The holidays are the most wonderful time of the year—unless you get sick. Fortunately, there are ways to protect your immune system and prevent sickness from derailing your holiday travel plans. Here are seven tips for staying healthy throughout the holiday travel season.
Almost everyone uses medications to prevent or treat illness, but they can cause significant issues if they’re not correctly stored, prescribed, administered or monitored. Because medication safety is a global health concern, the World Health Organization (WHO) has announced that the 2022 theme for World Patient Safety Day is Medication Without Harm.
Understanding how to use your medication safely can help you avoid unwanted side effects and interactions. Here are some prescription medication safety tips.
1. Take your medication as prescribed
One of the best ways to ensure your medication safety is by following your doctor’s instructions. “Your medicine won’t work unless taken correctly,” said Nicole Zucconi, D.O., Primary Care Physician at Inspira Medial Group Primary Care Millville. “Take your medication regularly and don’t skip doses or stop taking it without speaking to your provider.” Although you might feel better or suspect the medication isn’t working, ignoring your doctor’s instructions could cause your condition to worsen.
2. Don’t take medication prescribed for someone else
Taking someone else’s prescription medication can be extremely dangerous, even if you experience similar symptoms to the prescription holder. Doctors consider many factors when prescribing medication, including the patient’s history, allergies and other medicines they take. Without proper evaluation and diagnosis from your provider, you risk unexpected side effects or severe reactions that could worsen your condition.
3. Keep your medication properly stored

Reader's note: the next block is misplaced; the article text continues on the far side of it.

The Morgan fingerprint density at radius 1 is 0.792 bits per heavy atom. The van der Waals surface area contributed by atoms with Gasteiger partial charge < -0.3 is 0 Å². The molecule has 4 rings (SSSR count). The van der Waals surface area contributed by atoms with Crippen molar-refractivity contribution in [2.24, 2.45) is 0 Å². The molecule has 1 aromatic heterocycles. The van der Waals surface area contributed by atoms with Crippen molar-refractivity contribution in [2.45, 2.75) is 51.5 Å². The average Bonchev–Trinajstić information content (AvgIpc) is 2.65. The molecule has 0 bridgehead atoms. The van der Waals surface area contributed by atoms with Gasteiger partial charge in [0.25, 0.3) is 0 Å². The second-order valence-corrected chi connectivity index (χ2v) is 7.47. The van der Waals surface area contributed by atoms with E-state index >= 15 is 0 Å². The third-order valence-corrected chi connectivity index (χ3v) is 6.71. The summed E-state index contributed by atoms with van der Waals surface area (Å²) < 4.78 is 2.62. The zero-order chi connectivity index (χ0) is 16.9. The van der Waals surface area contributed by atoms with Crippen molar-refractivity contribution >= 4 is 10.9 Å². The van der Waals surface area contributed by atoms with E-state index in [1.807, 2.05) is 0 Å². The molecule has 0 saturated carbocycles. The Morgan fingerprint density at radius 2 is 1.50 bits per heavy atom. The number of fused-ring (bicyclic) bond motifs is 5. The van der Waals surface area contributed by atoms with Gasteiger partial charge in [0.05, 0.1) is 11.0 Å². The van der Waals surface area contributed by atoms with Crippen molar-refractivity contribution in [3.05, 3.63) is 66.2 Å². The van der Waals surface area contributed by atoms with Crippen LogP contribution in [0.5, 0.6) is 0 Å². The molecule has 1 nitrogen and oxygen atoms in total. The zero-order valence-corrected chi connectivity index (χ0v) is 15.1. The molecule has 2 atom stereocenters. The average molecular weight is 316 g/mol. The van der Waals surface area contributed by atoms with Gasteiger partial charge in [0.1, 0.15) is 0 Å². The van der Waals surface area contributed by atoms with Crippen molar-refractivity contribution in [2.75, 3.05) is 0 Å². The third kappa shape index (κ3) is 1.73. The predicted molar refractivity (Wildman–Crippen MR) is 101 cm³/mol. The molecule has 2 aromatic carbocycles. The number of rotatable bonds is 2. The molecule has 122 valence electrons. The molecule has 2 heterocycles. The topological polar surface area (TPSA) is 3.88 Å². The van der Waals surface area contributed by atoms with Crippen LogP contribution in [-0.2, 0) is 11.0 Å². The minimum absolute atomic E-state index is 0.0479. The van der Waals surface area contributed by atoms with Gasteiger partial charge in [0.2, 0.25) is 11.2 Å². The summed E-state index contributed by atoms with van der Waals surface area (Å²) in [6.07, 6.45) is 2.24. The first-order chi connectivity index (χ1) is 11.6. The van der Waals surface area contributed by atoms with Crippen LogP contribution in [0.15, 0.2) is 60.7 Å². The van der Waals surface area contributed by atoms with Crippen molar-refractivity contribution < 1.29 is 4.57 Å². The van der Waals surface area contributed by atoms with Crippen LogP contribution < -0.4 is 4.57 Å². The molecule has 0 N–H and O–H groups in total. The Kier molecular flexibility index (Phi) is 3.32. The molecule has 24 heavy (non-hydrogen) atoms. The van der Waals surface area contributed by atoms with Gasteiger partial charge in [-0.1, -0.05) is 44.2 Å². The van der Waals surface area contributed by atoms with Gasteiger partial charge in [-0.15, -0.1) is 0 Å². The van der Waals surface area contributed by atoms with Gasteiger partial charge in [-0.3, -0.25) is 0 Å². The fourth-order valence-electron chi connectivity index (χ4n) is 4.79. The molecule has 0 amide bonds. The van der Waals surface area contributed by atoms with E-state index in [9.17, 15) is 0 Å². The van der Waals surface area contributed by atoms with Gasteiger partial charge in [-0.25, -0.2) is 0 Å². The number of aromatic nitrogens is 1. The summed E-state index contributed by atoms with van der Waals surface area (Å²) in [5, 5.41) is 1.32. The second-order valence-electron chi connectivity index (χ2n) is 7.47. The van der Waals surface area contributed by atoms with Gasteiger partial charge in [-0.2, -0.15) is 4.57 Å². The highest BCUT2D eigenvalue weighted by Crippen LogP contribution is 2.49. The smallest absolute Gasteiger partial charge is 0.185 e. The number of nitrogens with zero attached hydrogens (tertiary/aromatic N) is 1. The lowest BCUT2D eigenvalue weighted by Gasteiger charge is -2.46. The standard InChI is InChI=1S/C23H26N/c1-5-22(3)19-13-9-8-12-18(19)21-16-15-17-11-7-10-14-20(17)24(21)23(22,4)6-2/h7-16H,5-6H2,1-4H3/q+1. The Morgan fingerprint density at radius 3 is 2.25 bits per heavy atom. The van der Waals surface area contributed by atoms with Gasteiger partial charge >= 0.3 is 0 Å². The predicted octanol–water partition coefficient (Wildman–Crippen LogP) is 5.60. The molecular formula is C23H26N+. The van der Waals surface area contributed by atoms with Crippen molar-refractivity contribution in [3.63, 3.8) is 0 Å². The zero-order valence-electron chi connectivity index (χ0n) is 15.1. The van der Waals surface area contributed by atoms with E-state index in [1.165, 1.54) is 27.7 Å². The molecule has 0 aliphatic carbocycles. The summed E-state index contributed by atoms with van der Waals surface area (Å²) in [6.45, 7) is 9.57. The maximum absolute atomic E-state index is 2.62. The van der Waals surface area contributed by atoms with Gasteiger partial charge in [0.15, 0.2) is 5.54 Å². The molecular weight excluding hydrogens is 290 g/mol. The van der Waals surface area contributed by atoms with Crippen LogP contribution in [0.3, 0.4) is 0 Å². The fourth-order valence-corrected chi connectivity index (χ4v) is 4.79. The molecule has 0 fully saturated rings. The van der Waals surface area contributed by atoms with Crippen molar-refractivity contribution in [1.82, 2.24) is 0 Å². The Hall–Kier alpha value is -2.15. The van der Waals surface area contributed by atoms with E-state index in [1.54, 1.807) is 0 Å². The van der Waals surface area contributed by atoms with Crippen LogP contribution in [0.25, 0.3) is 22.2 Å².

“When medications aren’t stored properly, they may not be as effective or can cause harm,” said Zucconi. “Most medications should be stored in a cool, dry place away from direct sunlight.” Store all medicine out of reach of children, and avoid storing them in the bathroom, where temperatures and humidity fluctuate.
4. Learn about potential interactions and side effects
“A medication interaction is a reaction between two types of medication, or between a medication and food, beverage or supplements,” said Zucconi. You can avoid interactions by making sure your health care provider and your pharmacist both know about the medications you’re taking. They can help you be sure none of your medications interact with each other and inform you on the foods, beverages and supplements to avoid. Reading the labels on over-the-counter (OTC) medicines and information that comes with your prescription medication can also help you avoid unwanted interactions.
5. Keep track of your medications
Keep an up-to-date list of all the medications you take, including the name of the prescription, the dosage, how often you take them and your pharmacy’s contact information. Be sure to include any OTC medications or supplements you take regularly. Bring this information to share with new and existing health care providers at appointments, surgeries and hospitalizations.
6. Talk to your doctor
Talk to your primary care physician at least once a year to review your medication list. Your doctor can help determine if there are any medications you should stop taking and help you avoid medication interactions. If you’re prescribed a new medication by a specialist, or begin taking any new over the counter medicines, make sure your primary care physician is aware of these changes. Tell your doctor immediately if you experience health problems or possible side effects.
Inspira Health is a high reliability organization (HRO), which means safety is the top priority for patients and staff. To make an appointment, call 1-800-INSPIRA.